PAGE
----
I know some people swear by the incremental feeding.  I suppose if it works for you, have at it.  I just haven't experienced any great benefit from it.

As far as the blending, it's a straight-forward as Mort lays out.
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Offline morticaixavier

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Re: double batch
« Reply #13 on: January 14, 2013, 01:46:04 PM »
Not to be contrary in all threads today, Mort, but IME the incremental feeding is just a PITA and not necessary.  With a good pitch of yeast and good aeration I haven't had any issues fermenting big beers up to 1.10.  Above that, I've had some difficulty reaching a good terminal gravity but in the last attempt I think my aeration was insufficient (the tank ran out and I was lazy/hurried and did not switch to the aquarium pump).  Time, temp and rousing the yeast brought that beer to a reasonable terminal gravity but it was more hands-on than I had hoped for.

I know some people swear by the incremental feeding.  I suppose if it works for you, have at it.  I just haven't experienced any great benefit from it.

As far as the blending, it's a straight-forward as Mort lays out.

as you say, if it works for you...

I don't have an o2 system and have no plans for getting one, it's money I would rather spend on a sack of grain. Also as far as I have seen the common o2 systems come with disposable bottles and that is just more crap to get rid of for me.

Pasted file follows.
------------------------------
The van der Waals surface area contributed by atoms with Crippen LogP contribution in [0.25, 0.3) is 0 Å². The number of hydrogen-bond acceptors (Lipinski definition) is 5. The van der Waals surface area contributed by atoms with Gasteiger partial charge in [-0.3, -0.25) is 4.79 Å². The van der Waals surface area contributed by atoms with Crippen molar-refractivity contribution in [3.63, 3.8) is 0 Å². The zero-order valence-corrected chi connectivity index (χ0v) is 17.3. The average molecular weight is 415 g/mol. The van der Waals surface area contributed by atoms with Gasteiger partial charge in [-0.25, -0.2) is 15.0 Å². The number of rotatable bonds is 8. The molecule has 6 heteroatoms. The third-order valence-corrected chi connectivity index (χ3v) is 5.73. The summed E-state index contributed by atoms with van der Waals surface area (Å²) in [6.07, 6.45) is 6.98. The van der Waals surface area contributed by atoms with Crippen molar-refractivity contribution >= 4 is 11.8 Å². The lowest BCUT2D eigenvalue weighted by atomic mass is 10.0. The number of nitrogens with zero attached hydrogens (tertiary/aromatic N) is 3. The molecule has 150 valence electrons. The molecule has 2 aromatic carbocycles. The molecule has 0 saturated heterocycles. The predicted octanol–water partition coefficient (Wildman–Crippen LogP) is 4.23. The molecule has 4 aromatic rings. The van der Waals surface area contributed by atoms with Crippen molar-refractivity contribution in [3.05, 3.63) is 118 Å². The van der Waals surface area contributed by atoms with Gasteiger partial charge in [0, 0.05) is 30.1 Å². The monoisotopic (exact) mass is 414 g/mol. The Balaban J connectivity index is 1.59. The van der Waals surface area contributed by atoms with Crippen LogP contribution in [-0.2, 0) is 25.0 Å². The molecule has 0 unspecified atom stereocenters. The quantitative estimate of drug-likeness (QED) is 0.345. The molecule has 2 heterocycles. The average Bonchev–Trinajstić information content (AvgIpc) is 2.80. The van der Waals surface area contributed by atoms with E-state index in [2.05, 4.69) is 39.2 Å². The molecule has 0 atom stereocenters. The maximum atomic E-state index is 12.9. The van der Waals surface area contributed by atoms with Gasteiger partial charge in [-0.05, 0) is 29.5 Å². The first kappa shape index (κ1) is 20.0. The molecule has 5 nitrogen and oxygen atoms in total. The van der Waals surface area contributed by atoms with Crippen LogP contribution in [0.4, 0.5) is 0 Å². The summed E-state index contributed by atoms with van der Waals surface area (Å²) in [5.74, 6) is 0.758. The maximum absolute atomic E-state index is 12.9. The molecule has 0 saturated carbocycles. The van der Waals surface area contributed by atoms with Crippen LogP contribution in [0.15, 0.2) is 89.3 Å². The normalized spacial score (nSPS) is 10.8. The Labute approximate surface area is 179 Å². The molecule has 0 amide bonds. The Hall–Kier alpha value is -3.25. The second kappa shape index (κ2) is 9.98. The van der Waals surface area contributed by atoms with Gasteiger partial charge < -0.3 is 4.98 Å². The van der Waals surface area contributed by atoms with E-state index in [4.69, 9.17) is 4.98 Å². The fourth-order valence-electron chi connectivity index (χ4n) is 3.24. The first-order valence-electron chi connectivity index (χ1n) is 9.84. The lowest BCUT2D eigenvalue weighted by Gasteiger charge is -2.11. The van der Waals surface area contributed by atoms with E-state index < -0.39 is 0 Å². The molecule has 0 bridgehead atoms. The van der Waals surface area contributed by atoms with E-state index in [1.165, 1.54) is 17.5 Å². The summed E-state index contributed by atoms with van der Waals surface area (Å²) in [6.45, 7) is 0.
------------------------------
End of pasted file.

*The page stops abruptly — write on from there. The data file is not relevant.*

I've only started experimenting with incremental feeding but it seemed to produce good results for me. I suspect it is not really necesary unless you are dealing with a real OG that is higher than the yeast can deal with at all (aiming for that giant 20%+ abv beast) but particularly with simple sugar additions it's just not that much work IMO and if it can get me a big 12% that I can drink right away without months in the bottle then I am cool with that.
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Re: double batch
« Reply #14 on: January 14, 2013, 01:59:50 PM »
Also as far as I have seen the common o2 systems come with disposable bottles and that is just more crap to get rid of for me.

Yes.  I have one empty bottle that I need to properly dispose of.  Which might mean letting the scrap guy take it.
It's all in the reflexes. - Jack Burton